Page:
The world’s chemical weapons watchdog is set to convene Monday to discuss the suspected toxic gas assault in Syria that prompted an unprecedented wave of Western strikes, as its inspectors probe the attack near Damascus.
As the on-the-ground investigation gets under way, the fallout from the US-led response continued to reverberate, with French President Emmanuel Macron claiming to have persuaded President Donald Trump to keep his troops in Syria.
And in London, British Prime Minister Theresa May was to face an emergency parliamentary debate Monday over her country’s part in the operation.
The US-led strikes were the biggest international attack on President Bashar al-Assad’s regime since the start of Syria’s seven-year war.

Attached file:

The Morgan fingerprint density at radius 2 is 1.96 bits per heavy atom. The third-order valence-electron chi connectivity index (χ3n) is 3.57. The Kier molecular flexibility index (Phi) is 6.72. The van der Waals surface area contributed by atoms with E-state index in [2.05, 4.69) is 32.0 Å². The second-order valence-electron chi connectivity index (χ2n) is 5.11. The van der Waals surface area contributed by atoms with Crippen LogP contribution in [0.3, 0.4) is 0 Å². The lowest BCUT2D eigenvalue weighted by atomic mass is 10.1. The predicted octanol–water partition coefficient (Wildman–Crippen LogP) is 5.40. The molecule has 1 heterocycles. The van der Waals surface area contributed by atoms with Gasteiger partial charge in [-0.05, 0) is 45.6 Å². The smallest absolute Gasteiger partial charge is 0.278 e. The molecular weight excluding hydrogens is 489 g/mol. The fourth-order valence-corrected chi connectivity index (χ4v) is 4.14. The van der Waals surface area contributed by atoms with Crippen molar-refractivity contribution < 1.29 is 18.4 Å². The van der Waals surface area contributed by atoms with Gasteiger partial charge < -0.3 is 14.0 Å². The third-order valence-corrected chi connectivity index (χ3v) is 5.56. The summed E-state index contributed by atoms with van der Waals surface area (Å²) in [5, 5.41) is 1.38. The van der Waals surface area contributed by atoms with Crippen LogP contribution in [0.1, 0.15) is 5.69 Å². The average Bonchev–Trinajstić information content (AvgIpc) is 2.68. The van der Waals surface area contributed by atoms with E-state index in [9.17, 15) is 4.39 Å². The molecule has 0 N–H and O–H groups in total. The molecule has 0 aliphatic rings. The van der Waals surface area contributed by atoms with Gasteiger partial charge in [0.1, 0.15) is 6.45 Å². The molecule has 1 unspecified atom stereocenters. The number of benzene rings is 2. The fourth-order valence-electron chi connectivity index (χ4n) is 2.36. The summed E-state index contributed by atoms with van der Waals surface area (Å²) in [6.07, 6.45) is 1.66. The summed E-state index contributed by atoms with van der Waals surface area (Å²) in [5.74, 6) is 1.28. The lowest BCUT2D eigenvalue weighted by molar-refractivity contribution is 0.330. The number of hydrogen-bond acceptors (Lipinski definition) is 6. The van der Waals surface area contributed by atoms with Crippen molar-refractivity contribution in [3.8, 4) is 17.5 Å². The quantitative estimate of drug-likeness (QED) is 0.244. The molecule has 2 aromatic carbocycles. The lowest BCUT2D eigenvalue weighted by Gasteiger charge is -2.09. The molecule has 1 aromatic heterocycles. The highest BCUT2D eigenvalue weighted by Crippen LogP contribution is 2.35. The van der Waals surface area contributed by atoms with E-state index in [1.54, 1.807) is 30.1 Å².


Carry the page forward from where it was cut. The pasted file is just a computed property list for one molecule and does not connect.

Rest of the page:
They have risked a confrontation with Moscow, the Syrian regime’s top ally, with President Vladimir Putin warning that fresh attacks would spark “chaos”, while Washington vowed economic sanctions against Russia rather than further military action.
US, French and British missiles destroyed sites suspected of hosting chemical weapons development and storage facilities Saturday, in a move lauded by President Donald Trump as “perfectly executed” – although the buildings were mostly empty and both Damascus and Syria’s opposition rubbished its impact.